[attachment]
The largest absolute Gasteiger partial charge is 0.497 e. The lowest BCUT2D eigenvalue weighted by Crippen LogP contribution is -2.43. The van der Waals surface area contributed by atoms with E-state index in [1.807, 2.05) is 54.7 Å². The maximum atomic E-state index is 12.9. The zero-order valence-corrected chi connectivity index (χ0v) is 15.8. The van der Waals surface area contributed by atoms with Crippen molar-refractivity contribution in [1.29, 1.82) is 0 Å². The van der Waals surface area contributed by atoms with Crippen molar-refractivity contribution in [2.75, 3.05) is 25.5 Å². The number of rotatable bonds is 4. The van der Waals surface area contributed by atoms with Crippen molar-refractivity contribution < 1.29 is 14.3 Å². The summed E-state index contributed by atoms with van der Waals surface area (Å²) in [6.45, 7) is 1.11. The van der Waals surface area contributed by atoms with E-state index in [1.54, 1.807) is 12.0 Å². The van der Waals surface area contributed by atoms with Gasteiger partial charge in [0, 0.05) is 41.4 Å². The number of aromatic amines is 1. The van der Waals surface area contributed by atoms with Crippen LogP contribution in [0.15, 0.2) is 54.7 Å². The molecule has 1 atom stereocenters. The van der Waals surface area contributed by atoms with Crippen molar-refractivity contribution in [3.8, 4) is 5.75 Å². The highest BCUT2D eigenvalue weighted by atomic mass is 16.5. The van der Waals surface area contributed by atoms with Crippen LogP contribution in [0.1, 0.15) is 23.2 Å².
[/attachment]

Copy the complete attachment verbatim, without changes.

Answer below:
The largest absolute Gasteiger partial charge is 0.497 e. The lowest BCUT2D eigenvalue weighted by Crippen LogP contribution is -2.43. The van der Waals surface area contributed by atoms with E-state index in [1.807, 2.05) is 54.7 Å². The maximum atomic E-state index is 12.9. The zero-order valence-corrected chi connectivity index (χ0v) is 15.8. The van der Waals surface area contributed by atoms with Crippen molar-refractivity contribution in [1.29, 1.82) is 0 Å². The van der Waals surface area contributed by atoms with Crippen molar-refractivity contribution in [2.75, 3.05) is 25.5 Å². The number of rotatable bonds is 4. The van der Waals surface area contributed by atoms with Crippen molar-refractivity contribution < 1.29 is 14.3 Å². The summed E-state index contributed by atoms with van der Waals surface area (Å²) in [6.45, 7) is 1.11. The van der Waals surface area contributed by atoms with E-state index in [1.54, 1.807) is 12.0 Å². The van der Waals surface area contributed by atoms with Gasteiger partial charge in [0, 0.05) is 41.4 Å². The number of aromatic amines is 1. The van der Waals surface area contributed by atoms with Crippen LogP contribution in [0.15, 0.2) is 54.7 Å². The molecule has 1 atom stereocenters. The van der Waals surface area contributed by atoms with Crippen molar-refractivity contribution in [3.8, 4) is 5.75 Å². The highest BCUT2D eigenvalue weighted by atomic mass is 16.5. The van der Waals surface area contributed by atoms with Crippen LogP contribution in [0.1, 0.15) is 23.2 Å².